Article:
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Community clashes over KIUC rate proposal

HANAMA‘ULU — When electric bills increase, sparks are sure to fly.

The Kaua‘i Island Utility Cooperative held a public hearing at Hanama‘ulu’s King Kaumuali‘i Elementary School on Tuesday evening, allowing Kaua‘i residents the opportunity to provide testimony on the cooperative’s planned rate increase.

KIUC filed a request for a revenue increase with the state Public Utilities Commission on Dec. 28, 2022. If approved, the cooperative says the average rate will increase by about 9.42 percent.

David Bissell, KIUC president and CEO, told those at the hearing that while the cooperative has avoided a base rate increase since 2010 — the only such increase in its history — several financial factors have now forced the cooperative to do so once more.

Bissell noted while rates have increased by 4.9 percent since 2010, inflation has increased by 37 percent in that same time frame.

Additionally, Bissell said operation and maintenance costs have increased by $10.8 million.

Bissell also added that the cooperative had deferred $12.8 million in revenue during the COVID-19 pandemic in order to avoid a rate increase in the midst of a crisis — revenue that now must be recovered.

Finally, Bissell told members that KIUC anticipates a net margin of negative $7.1 million if the rate increase is not approved.

Following Bissell’s presentation, members of the public were given an opportunity to testify on the proposal.

Bridget Hammerquist, president of local activist group Friends of Maha‘ulepu, spoke in opposition of the rate increase, arguing that residential consumers would take on excess financial burden compared to corporate consumers.

“I think there are people in the community that are commercial users and corporate developers, and they would not mind this particular rate increase as much, because they’re not actually bearing the brunt of it,” she said.

Hammerquist added that Friends of Maha‘ulepu is working with a consumer advocate firm on the mainland to review the cooperative’s proposal.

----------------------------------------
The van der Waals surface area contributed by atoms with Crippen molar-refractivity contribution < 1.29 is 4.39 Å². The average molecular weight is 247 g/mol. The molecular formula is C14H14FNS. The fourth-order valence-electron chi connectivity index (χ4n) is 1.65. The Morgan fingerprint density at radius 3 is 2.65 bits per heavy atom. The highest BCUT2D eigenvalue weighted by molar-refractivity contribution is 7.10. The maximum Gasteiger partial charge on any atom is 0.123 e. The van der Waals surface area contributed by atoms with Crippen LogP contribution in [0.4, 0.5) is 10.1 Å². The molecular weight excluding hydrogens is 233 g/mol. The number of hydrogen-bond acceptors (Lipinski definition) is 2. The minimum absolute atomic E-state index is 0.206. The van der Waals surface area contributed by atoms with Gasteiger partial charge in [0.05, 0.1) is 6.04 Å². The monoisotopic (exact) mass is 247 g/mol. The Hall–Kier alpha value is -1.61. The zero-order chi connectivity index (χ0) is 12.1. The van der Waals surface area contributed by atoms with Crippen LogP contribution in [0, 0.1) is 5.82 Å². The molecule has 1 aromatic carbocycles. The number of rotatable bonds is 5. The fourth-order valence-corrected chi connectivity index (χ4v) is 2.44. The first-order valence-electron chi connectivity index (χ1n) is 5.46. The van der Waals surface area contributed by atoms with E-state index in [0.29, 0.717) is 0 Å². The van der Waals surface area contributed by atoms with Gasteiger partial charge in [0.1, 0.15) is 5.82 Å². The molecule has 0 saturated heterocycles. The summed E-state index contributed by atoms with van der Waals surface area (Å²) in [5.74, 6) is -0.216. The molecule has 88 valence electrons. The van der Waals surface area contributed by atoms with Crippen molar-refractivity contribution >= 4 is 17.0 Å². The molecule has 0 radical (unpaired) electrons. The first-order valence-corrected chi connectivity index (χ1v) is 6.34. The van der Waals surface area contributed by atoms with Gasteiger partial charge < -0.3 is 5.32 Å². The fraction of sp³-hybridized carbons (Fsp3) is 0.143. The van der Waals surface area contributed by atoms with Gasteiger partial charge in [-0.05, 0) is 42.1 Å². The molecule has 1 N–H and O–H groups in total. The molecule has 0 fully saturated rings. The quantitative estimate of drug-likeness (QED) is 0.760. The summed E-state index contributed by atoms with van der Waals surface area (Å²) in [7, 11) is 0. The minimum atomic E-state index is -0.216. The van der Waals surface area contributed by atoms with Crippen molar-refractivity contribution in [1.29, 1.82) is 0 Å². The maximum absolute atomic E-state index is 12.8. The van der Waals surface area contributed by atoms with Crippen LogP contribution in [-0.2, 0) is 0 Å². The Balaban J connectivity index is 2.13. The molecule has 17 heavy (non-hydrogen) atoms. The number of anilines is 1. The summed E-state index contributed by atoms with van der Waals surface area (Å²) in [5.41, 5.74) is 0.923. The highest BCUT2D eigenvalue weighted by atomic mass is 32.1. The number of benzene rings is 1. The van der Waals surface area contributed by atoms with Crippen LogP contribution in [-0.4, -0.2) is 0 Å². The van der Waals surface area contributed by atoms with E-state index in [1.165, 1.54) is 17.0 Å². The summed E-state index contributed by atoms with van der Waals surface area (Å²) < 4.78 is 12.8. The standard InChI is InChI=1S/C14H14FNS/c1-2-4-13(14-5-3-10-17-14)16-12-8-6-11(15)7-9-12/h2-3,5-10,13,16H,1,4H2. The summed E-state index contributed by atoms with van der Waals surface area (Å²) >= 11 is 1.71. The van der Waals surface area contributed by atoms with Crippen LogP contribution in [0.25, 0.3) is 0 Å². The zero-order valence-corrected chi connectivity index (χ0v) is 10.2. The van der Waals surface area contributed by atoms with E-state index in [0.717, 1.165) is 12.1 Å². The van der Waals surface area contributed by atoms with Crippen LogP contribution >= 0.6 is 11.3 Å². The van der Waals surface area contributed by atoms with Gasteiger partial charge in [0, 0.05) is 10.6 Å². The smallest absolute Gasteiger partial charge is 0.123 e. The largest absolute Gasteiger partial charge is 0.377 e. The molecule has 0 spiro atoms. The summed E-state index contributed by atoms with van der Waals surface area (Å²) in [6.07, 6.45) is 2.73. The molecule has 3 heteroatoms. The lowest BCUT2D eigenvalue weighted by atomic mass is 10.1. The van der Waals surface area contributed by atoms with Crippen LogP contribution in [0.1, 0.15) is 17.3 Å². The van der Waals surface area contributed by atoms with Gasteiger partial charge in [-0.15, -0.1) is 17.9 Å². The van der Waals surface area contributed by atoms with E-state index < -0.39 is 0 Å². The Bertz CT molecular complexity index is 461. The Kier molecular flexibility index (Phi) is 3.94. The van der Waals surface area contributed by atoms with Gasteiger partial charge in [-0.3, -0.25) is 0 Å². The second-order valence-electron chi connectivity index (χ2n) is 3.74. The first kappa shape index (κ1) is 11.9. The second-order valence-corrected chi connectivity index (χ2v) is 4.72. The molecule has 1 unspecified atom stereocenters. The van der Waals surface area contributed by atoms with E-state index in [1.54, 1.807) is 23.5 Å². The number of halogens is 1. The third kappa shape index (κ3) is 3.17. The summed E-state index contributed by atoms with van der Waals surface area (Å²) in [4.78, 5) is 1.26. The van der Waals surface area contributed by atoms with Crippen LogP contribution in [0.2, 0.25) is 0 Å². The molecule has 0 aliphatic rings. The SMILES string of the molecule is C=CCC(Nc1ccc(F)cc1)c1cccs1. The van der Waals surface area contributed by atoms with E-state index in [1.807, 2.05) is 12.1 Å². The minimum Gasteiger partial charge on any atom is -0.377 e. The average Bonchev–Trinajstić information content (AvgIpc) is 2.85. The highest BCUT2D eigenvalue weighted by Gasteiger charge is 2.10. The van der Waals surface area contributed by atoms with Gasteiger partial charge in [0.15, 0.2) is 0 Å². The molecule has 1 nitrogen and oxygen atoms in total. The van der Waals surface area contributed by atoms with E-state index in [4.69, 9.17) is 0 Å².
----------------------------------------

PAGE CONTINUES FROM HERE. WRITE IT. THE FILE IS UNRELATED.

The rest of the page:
Diane Fukuyama, a lifelong Kaua‘i resident, also opposed the rate increase, arguing that even a 9.4 percent increase would be too much for many Kaua‘i residents to bear.

“We’re already severely impacted with living here,” she said. “A 9.4 increase in having electric — not just for my family, but for many other families — will be really grave. There’s so many problems with homelessness, and I’d hate to see more people on the street because they can’t pay for surviving in a household and keeping electricity.”

Not all testimony came in opposition of the proposal, however. Dan Giovanni, former senior vice president of operations at Hawaiian Electric Company, noted such a rate increase is likely necessary despite the increased financial burden for consumers.

“I find that rate cases are never comfortable, always complicated, and the real benefits can be seen in the details,” he said.

Citing his 45 years of experience in the electric power industry, Giovanni expressed significant concern over the threat of dilapidated grid infrastructure if the cooperative is unable to increase profits.

“Based on the practices of electric utilities around the world … it might invite deferred maintenance, which would be catastrophic on the island grid,” he said.


Jackson Healy, reporter, can be reached at 808-647-4966 or
Source: The Garden Island

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